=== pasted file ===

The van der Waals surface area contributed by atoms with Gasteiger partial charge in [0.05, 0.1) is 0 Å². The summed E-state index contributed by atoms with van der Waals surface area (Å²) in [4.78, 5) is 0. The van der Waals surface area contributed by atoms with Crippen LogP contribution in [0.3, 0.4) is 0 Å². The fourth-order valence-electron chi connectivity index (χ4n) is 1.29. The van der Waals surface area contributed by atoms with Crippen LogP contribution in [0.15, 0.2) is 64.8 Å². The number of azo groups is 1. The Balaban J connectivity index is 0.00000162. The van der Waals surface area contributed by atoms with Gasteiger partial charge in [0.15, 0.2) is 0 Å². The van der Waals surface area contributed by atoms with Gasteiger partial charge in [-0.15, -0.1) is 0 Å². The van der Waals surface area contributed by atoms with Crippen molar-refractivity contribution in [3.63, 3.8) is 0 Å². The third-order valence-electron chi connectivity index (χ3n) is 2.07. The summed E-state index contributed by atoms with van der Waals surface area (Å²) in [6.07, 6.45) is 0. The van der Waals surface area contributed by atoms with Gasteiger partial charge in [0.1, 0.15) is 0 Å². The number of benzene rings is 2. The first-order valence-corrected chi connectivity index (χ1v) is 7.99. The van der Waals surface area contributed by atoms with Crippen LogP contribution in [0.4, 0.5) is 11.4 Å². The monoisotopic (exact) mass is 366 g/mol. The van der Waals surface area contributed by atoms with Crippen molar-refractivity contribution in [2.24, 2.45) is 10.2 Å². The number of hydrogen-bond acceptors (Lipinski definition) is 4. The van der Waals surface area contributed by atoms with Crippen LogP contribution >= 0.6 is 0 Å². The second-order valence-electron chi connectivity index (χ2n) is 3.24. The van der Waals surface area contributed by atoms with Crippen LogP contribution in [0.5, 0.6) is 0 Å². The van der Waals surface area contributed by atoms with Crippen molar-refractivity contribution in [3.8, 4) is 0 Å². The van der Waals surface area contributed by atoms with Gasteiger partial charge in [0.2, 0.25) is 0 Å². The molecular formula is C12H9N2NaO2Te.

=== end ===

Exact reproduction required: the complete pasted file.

The van der Waals surface area contributed by atoms with Gasteiger partial charge in [0.05, 0.1) is 0 Å². The summed E-state index contributed by atoms with van der Waals surface area (Å²) in [4.78, 5) is 0. The van der Waals surface area contributed by atoms with Crippen LogP contribution in [0.3, 0.4) is 0 Å². The fourth-order valence-electron chi connectivity index (χ4n) is 1.29. The van der Waals surface area contributed by atoms with Crippen LogP contribution in [0.15, 0.2) is 64.8 Å². The number of azo groups is 1. The Balaban J connectivity index is 0.00000162. The van der Waals surface area contributed by atoms with Gasteiger partial charge in [0.15, 0.2) is 0 Å². The van der Waals surface area contributed by atoms with Gasteiger partial charge in [-0.15, -0.1) is 0 Å². The van der Waals surface area contributed by atoms with Crippen molar-refractivity contribution in [3.63, 3.8) is 0 Å². The third-order valence-electron chi connectivity index (χ3n) is 2.07. The summed E-state index contributed by atoms with van der Waals surface area (Å²) in [6.07, 6.45) is 0. The van der Waals surface area contributed by atoms with Gasteiger partial charge in [0.1, 0.15) is 0 Å². The number of benzene rings is 2. The first-order valence-corrected chi connectivity index (χ1v) is 7.99. The van der Waals surface area contributed by atoms with Crippen LogP contribution in [0.4, 0.5) is 11.4 Å². The monoisotopic (exact) mass is 366 g/mol. The van der Waals surface area contributed by atoms with Crippen molar-refractivity contribution in [2.24, 2.45) is 10.2 Å². The number of hydrogen-bond acceptors (Lipinski definition) is 4. The van der Waals surface area contributed by atoms with Crippen LogP contribution >= 0.6 is 0 Å². The second-order valence-electron chi connectivity index (χ2n) is 3.24. The van der Waals surface area contributed by atoms with Crippen LogP contribution in [0.5, 0.6) is 0 Å². The van der Waals surface area contributed by atoms with Crippen molar-refractivity contribution in [3.8, 4) is 0 Å². The van der Waals surface area contributed by atoms with Gasteiger partial charge in [0.2, 0.25) is 0 Å². The molecular formula is C12H9N2NaO2Te.